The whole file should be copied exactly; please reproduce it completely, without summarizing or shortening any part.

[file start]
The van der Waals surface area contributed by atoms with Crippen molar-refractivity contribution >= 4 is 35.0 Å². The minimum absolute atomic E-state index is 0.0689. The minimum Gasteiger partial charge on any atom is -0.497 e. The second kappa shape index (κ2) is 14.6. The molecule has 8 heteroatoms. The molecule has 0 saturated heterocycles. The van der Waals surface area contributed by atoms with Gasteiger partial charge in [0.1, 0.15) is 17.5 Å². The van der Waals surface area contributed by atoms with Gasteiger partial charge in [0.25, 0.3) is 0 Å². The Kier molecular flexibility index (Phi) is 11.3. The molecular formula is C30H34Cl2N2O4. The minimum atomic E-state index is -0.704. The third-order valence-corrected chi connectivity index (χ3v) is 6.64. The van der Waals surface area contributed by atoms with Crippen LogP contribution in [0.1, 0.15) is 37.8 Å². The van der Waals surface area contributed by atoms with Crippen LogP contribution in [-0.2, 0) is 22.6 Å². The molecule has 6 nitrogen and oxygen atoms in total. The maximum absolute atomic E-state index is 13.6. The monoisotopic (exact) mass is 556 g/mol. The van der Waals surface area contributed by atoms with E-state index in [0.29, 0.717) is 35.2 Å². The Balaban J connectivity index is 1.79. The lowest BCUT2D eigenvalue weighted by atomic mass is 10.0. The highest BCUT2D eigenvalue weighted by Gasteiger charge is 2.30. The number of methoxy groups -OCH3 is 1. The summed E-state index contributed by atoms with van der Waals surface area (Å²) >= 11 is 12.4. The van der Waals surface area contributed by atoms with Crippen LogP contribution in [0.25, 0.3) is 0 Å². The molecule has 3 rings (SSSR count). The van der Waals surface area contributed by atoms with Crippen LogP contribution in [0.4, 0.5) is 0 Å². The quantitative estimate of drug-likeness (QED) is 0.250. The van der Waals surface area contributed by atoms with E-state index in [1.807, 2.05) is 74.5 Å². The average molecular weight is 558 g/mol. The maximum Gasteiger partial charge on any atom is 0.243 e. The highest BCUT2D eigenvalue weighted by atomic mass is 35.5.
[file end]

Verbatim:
The van der Waals surface area contributed by atoms with Crippen molar-refractivity contribution >= 4 is 35.0 Å². The minimum absolute atomic E-state index is 0.0689. The minimum Gasteiger partial charge on any atom is -0.497 e. The second kappa shape index (κ2) is 14.6. The molecule has 8 heteroatoms. The molecule has 0 saturated heterocycles. The van der Waals surface area contributed by atoms with Gasteiger partial charge in [0.1, 0.15) is 17.5 Å². The van der Waals surface area contributed by atoms with Gasteiger partial charge in [0.25, 0.3) is 0 Å². The Kier molecular flexibility index (Phi) is 11.3. The molecular formula is C30H34Cl2N2O4. The minimum atomic E-state index is -0.704. The third-order valence-corrected chi connectivity index (χ3v) is 6.64. The van der Waals surface area contributed by atoms with Crippen LogP contribution in [0.1, 0.15) is 37.8 Å². The van der Waals surface area contributed by atoms with Crippen LogP contribution in [-0.2, 0) is 22.6 Å². The molecule has 6 nitrogen and oxygen atoms in total. The maximum absolute atomic E-state index is 13.6. The monoisotopic (exact) mass is 556 g/mol. The van der Waals surface area contributed by atoms with E-state index in [0.29, 0.717) is 35.2 Å². The Balaban J connectivity index is 1.79. The lowest BCUT2D eigenvalue weighted by atomic mass is 10.0. The highest BCUT2D eigenvalue weighted by Gasteiger charge is 2.30. The number of methoxy groups -OCH3 is 1. The summed E-state index contributed by atoms with van der Waals surface area (Å²) >= 11 is 12.4. The van der Waals surface area contributed by atoms with Crippen LogP contribution in [0.25, 0.3) is 0 Å². The molecule has 3 rings (SSSR count). The van der Waals surface area contributed by atoms with Crippen LogP contribution in [0.4, 0.5) is 0 Å². The quantitative estimate of drug-likeness (QED) is 0.250. The van der Waals surface area contributed by atoms with E-state index in [1.807, 2.05) is 74.5 Å². The average molecular weight is 558 g/mol. The maximum Gasteiger partial charge on any atom is 0.243 e. The highest BCUT2D eigenvalue weighted by atomic mass is 35.5.